Our cells’ fool-proof mechanisms

If the viruses are long integrated with our DNA, what stops them from being infectious again? Thanks to the years of co-evolvement with the viruses, our cells have developed counter-active mechanisms to stop the infection. First, some of our genes have evolved to encode proteins that mainly work to render HERV’s proteins non-functional. Second, our DNA is twisted and tightly packed to accommodate into the nucleus. This means that proteins can be produced only if the region containing the gene to be transcribed is slightly loosened and accessible. The mechanisms tightening and loosening our DNA ensure that the viral genes remain inaccessible. Finally, over the course of evolution, much of the integrated viral genome pick up mutations that happen in human DNA. The mutations, once accumulated, may essentially inactivate the infectious components of the viral genome.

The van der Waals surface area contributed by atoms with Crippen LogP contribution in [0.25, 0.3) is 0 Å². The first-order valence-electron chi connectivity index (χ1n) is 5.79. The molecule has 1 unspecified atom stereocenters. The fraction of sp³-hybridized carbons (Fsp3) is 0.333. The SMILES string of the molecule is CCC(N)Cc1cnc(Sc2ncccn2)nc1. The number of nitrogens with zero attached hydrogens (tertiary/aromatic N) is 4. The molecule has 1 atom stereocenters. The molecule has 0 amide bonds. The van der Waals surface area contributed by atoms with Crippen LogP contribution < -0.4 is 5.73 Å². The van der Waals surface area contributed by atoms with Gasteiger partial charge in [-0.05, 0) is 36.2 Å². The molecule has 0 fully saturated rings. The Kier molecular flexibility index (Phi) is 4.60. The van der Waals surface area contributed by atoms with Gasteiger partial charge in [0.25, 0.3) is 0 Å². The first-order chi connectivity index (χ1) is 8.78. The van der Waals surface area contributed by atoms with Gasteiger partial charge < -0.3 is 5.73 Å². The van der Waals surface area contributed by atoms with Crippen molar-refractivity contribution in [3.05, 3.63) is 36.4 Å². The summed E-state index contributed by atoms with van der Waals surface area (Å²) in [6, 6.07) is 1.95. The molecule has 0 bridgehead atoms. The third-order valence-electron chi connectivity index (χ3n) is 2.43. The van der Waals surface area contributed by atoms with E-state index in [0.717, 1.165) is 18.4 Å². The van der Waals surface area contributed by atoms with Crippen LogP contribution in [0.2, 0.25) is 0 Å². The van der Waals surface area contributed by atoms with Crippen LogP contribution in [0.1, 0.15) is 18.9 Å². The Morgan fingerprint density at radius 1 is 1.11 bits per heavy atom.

Are HERVs opportunistic pathogens?

Like other cellular mechanisms, these fool-proofs to prevent the expression of the viral genome are compromised when the cell is under stress, such as during infection by another pathogen. There is mounting evidence for the role of these endogenous viruses in many illnesses (mostly neurological) such as schizophrenia, multiple sclerosis, and amyotrophic lateral sclerosis. For example, in multiple sclerosis, a protein produced by HERV, called ENV, activates microglial cells (brain’s immune cells). This leads to an attack on the neurons, causing auto-immune conditions. Several lines of research also hint at the link between HERVs and idiopathic conditions (unknown origin). However, HERVs mostly remain dormant unless there is a unique combination of cellular stress and genetic predisposition.

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Viruses that shaped human evolution

HERVs are not just passive stowaways in our genome. Scientists are now unearthing clues about how they might’ve played a role in branching us off from our primate ancestors. This means our species started off with parts of the viral genome in our DNA. The viruses were believed to have influenced the expression of certain human genes, refashioning them and deciding which gene to activate when. This activated certain gene networks that gave our species the upper hand over the other primates.

Viruses: Friend or foe?